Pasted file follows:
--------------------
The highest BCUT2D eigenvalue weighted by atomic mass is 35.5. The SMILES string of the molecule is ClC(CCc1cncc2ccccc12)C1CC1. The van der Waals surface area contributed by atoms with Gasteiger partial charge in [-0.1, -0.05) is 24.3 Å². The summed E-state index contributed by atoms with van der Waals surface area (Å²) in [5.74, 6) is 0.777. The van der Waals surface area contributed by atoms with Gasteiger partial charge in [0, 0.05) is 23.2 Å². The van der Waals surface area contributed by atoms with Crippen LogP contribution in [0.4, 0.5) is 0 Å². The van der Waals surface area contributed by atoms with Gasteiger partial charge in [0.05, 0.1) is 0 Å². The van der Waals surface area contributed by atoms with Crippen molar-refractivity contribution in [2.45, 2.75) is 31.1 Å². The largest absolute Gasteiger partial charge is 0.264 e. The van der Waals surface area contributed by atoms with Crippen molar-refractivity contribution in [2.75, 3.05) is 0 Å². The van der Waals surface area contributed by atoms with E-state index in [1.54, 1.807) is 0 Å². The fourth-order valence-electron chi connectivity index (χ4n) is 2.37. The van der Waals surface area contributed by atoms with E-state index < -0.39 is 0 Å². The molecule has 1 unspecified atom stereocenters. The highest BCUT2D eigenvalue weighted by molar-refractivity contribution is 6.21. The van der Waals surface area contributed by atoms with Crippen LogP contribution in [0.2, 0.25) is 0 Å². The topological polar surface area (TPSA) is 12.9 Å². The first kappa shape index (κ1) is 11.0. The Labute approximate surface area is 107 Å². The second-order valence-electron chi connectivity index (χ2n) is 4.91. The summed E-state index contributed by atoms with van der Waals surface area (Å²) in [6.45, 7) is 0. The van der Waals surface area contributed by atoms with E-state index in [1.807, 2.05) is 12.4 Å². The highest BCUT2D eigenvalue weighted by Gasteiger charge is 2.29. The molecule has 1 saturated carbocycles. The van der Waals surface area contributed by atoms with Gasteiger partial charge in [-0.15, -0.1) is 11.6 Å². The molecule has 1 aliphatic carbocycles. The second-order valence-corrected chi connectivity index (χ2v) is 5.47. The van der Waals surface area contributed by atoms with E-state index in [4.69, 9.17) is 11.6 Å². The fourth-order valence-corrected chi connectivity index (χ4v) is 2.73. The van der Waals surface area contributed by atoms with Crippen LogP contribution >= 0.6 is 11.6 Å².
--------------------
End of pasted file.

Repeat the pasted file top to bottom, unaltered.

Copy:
The highest BCUT2D eigenvalue weighted by atomic mass is 35.5. The SMILES string of the molecule is ClC(CCc1cncc2ccccc12)C1CC1. The van der Waals surface area contributed by atoms with Gasteiger partial charge in [-0.1, -0.05) is 24.3 Å². The summed E-state index contributed by atoms with van der Waals surface area (Å²) in [5.74, 6) is 0.777. The van der Waals surface area contributed by atoms with Gasteiger partial charge in [0, 0.05) is 23.2 Å². The van der Waals surface area contributed by atoms with Crippen LogP contribution in [0.4, 0.5) is 0 Å². The van der Waals surface area contributed by atoms with Gasteiger partial charge in [0.05, 0.1) is 0 Å². The van der Waals surface area contributed by atoms with Crippen molar-refractivity contribution in [2.45, 2.75) is 31.1 Å². The largest absolute Gasteiger partial charge is 0.264 e. The van der Waals surface area contributed by atoms with Crippen molar-refractivity contribution in [2.75, 3.05) is 0 Å². The van der Waals surface area contributed by atoms with E-state index in [1.54, 1.807) is 0 Å². The fourth-order valence-electron chi connectivity index (χ4n) is 2.37. The van der Waals surface area contributed by atoms with E-state index < -0.39 is 0 Å². The molecule has 1 unspecified atom stereocenters. The highest BCUT2D eigenvalue weighted by molar-refractivity contribution is 6.21. The van der Waals surface area contributed by atoms with Crippen LogP contribution in [0.2, 0.25) is 0 Å². The topological polar surface area (TPSA) is 12.9 Å². The first kappa shape index (κ1) is 11.0. The Labute approximate surface area is 107 Å². The second-order valence-electron chi connectivity index (χ2n) is 4.91. The summed E-state index contributed by atoms with van der Waals surface area (Å²) in [6.45, 7) is 0. The van der Waals surface area contributed by atoms with E-state index in [1.807, 2.05) is 12.4 Å². The highest BCUT2D eigenvalue weighted by Gasteiger charge is 2.29. The molecule has 1 saturated carbocycles. The van der Waals surface area contributed by atoms with Gasteiger partial charge in [-0.15, -0.1) is 11.6 Å². The molecule has 1 aliphatic carbocycles. The second-order valence-corrected chi connectivity index (χ2v) is 5.47. The van der Waals surface area contributed by atoms with E-state index in [4.69, 9.17) is 11.6 Å². The fourth-order valence-corrected chi connectivity index (χ4v) is 2.73. The van der Waals surface area contributed by atoms with Crippen LogP contribution >= 0.6 is 11.6 Å².